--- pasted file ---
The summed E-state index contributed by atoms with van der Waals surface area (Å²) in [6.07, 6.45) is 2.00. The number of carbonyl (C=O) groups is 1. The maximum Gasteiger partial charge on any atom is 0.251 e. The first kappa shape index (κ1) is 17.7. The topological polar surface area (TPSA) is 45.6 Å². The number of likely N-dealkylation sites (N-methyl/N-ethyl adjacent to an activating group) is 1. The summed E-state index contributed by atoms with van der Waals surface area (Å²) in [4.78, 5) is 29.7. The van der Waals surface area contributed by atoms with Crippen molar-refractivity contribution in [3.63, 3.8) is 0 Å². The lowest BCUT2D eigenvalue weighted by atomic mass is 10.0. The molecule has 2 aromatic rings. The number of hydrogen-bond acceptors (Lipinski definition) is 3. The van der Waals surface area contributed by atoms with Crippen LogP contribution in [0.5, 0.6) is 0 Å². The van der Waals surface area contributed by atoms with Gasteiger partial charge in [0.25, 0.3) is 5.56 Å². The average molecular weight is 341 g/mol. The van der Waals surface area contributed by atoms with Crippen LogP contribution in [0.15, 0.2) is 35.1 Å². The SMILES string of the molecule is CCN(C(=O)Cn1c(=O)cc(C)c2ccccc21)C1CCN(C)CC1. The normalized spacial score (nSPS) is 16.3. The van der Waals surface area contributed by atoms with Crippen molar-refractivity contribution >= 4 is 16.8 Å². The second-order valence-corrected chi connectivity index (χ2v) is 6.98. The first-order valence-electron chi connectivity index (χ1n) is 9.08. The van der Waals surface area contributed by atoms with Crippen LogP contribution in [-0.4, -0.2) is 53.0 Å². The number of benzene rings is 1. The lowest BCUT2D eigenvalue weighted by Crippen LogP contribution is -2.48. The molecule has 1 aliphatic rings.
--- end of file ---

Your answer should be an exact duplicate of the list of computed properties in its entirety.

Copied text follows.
The summed E-state index contributed by atoms with van der Waals surface area (Å²) in [6.07, 6.45) is 2.00. The number of carbonyl (C=O) groups is 1. The maximum Gasteiger partial charge on any atom is 0.251 e. The first kappa shape index (κ1) is 17.7. The topological polar surface area (TPSA) is 45.6 Å². The number of likely N-dealkylation sites (N-methyl/N-ethyl adjacent to an activating group) is 1. The summed E-state index contributed by atoms with van der Waals surface area (Å²) in [4.78, 5) is 29.7. The van der Waals surface area contributed by atoms with Crippen molar-refractivity contribution in [3.63, 3.8) is 0 Å². The lowest BCUT2D eigenvalue weighted by atomic mass is 10.0. The molecule has 2 aromatic rings. The number of hydrogen-bond acceptors (Lipinski definition) is 3. The van der Waals surface area contributed by atoms with Crippen LogP contribution in [0.5, 0.6) is 0 Å². The van der Waals surface area contributed by atoms with Gasteiger partial charge in [0.25, 0.3) is 5.56 Å². The average molecular weight is 341 g/mol. The van der Waals surface area contributed by atoms with Crippen LogP contribution in [0.15, 0.2) is 35.1 Å². The SMILES string of the molecule is CCN(C(=O)Cn1c(=O)cc(C)c2ccccc21)C1CCN(C)CC1. The normalized spacial score (nSPS) is 16.3. The van der Waals surface area contributed by atoms with Crippen molar-refractivity contribution >= 4 is 16.8 Å². The second-order valence-corrected chi connectivity index (χ2v) is 6.98. The first-order valence-electron chi connectivity index (χ1n) is 9.08. The van der Waals surface area contributed by atoms with Crippen LogP contribution in [-0.4, -0.2) is 53.0 Å². The number of benzene rings is 1. The lowest BCUT2D eigenvalue weighted by Crippen LogP contribution is -2.48. The molecule has 1 aliphatic rings.